I blush when I write, now, alone in my library carrel (which doubles, all cold metal, as a citadel). If I didn't know it before, I am reminded that writing is a circular--a circulatory--system. And not without shame: to write, too, is to be exposed. "Be only your face," Agamben exhorts: "Go to the threshold. Do not remain the subjects of your properties or faculties, do not stay beneath them: rather, go with them, in them, beyond them."

See also Brian Dillon's piece on Agamben circa 1964 at Frieze.

11 November 2009

negative space

Kara Walker, "Cut"

"So our writing, as much as our living, becomes extensive, opening out pursuant to filmy trails of the unsayable, not closing down on the secret quivering in fear of imminent exposure. So our writing becomes an exercise in life itself, at one with life and within life as lived in social affairs, not transcendent or even a means to such, but contiguous with action and reaction in the great chain of storytelling telling the one always before the last. Yet how can you be contiguous with the not merely empty, but negative, space?"

Michael Taussig, Defacement: Public Secrecy and the Labor of the Negative

The need here to think about the negative space of form, what cuts off and cuts into form as an idea of wholeness (of 'holiness'); defacement and decay and exposure. Taussig's distinction between "empty" and "negative" space, recognition that the negative space is never itself empty but contiguous, formative and trans-formative and pointing always to the de-formed nature of form itself. Here is a theory of writing and living, he says: open secrets, exposed borders, extensions, piece-meal, contiguity.

10 November 2009

on the madness of the real

Excising the Stone of Folly, Pieter Huys, c. 1530-1581

"This, then, is Derrida’s fundamental interpretive gesture: the one of 'separating, within the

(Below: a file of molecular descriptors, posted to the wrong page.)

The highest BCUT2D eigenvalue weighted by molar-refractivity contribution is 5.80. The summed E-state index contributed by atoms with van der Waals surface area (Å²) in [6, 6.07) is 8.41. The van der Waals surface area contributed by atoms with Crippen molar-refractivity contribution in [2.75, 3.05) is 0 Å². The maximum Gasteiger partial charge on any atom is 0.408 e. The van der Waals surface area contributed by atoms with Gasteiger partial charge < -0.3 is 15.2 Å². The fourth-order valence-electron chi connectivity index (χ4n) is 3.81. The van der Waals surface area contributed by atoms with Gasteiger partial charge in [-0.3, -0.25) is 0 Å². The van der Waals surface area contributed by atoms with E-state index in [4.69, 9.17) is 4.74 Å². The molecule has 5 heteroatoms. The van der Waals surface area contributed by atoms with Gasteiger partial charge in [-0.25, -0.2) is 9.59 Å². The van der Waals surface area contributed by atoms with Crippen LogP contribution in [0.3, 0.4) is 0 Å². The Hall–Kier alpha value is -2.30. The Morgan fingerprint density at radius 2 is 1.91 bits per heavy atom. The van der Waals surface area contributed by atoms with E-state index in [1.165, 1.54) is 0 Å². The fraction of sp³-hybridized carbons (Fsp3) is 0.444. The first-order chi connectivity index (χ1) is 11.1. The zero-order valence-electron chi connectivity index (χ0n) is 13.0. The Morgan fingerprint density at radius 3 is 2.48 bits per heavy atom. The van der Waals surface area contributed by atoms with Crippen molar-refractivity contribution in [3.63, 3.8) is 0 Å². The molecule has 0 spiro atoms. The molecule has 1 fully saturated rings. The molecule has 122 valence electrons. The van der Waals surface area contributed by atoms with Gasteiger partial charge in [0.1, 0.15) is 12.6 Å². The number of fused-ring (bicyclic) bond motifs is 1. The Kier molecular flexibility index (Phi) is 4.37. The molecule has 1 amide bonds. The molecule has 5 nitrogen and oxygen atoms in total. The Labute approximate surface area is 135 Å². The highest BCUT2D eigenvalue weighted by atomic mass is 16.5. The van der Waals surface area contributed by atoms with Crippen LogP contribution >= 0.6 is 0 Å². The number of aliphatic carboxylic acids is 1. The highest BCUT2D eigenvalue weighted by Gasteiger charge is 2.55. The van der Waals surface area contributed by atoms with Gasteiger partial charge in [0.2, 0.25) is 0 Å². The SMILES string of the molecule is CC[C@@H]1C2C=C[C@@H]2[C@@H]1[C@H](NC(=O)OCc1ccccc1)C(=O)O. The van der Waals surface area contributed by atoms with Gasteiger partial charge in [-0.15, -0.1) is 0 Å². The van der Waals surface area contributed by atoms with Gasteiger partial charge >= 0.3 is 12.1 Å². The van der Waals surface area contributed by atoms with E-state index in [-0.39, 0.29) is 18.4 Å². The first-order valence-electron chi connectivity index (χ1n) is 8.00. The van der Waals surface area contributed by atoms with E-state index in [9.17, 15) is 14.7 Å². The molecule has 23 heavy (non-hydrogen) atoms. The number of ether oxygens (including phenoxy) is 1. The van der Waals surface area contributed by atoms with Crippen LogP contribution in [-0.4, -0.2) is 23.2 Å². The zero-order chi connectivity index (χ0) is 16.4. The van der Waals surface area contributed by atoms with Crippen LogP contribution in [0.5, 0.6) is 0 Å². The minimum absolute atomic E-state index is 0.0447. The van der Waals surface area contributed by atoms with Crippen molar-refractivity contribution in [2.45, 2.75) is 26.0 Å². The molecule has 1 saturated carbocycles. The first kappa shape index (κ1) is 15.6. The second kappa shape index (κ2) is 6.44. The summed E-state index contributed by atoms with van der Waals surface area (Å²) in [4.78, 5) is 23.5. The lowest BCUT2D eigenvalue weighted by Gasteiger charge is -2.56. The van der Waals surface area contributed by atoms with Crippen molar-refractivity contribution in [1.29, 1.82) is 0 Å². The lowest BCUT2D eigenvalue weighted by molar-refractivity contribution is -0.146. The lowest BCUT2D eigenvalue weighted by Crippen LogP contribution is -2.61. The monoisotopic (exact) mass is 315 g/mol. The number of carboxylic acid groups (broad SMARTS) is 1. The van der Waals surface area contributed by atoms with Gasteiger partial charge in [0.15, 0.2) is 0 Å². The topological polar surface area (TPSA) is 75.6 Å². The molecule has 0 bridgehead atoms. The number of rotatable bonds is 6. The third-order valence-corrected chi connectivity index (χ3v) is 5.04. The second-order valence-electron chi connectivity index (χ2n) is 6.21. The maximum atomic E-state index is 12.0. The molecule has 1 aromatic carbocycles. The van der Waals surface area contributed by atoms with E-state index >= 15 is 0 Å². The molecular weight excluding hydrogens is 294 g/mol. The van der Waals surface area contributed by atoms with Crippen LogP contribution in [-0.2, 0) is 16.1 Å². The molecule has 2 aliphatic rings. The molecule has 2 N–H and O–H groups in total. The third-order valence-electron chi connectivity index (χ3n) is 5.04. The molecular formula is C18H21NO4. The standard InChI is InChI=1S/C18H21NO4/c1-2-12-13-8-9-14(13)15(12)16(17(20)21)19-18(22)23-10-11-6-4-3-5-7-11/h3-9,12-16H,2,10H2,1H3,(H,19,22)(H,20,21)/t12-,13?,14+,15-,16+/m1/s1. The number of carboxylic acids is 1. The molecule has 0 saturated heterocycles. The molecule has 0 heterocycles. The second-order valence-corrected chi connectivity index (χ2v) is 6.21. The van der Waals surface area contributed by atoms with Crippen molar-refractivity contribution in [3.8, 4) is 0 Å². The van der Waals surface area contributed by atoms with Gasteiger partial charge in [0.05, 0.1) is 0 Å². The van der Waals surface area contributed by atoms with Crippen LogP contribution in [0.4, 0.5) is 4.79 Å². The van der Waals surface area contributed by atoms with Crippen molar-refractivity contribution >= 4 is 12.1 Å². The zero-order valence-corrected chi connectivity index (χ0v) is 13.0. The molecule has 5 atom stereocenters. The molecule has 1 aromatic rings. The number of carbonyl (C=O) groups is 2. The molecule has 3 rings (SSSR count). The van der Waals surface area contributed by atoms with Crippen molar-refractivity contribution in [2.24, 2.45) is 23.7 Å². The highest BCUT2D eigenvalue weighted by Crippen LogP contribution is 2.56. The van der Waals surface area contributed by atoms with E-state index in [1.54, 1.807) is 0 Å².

Cogito, on the one hand, hyperbole (which I maintain cannot be enclosed in a factual and determined historical structure, for it is the project of exceeding every finite and determined totality), and, on the other hand, that in Descartes’s philosophy (or in the philosophy supporting the Augustinian Cogito or the HusserlianCogito as well) which belongs to a factual historical structure' (60).

"Here, when Derrida asserts that '/t/he historicity proper to philosophy is located and constituted in the transition, the dialogue between hyperbole and the finite structure, /…/ in the difference between history and historicity' (60), he is perhaps too short. This tension may appear very 'Lacanian': is it not a version of the tension between the Real – the hyperbolic excess – and its (ultimately always failed) symbolization? The matrix we thus arrive at is the one of the eternal oscillation between the two extremes, the radical expenditure, hyperbole, excess, and its later domestification (like Kristeva, between Semiotic and Symbolic...). Illusionary are both extremes: pure excess as well as pure finite order would disintegrate, cancel themselves... This misses the true point of 'madness,' which is not the pure excess of the Night of the World, but the madness of the passage to the Symbolic itself, of imposing a symbolic order onto the chaos of the Real. (Like Freud, who, in his Schreber analysis, points out how the paranoiac 'system' is not madness, but a desperate attempt to ESCAPE madness – the disintegration of the symbolic universe - through an ersatz, as if, universe of meaning.) If madness is constitutive, then EVERY system of meaning is minimally paranoiac, 'mad.'"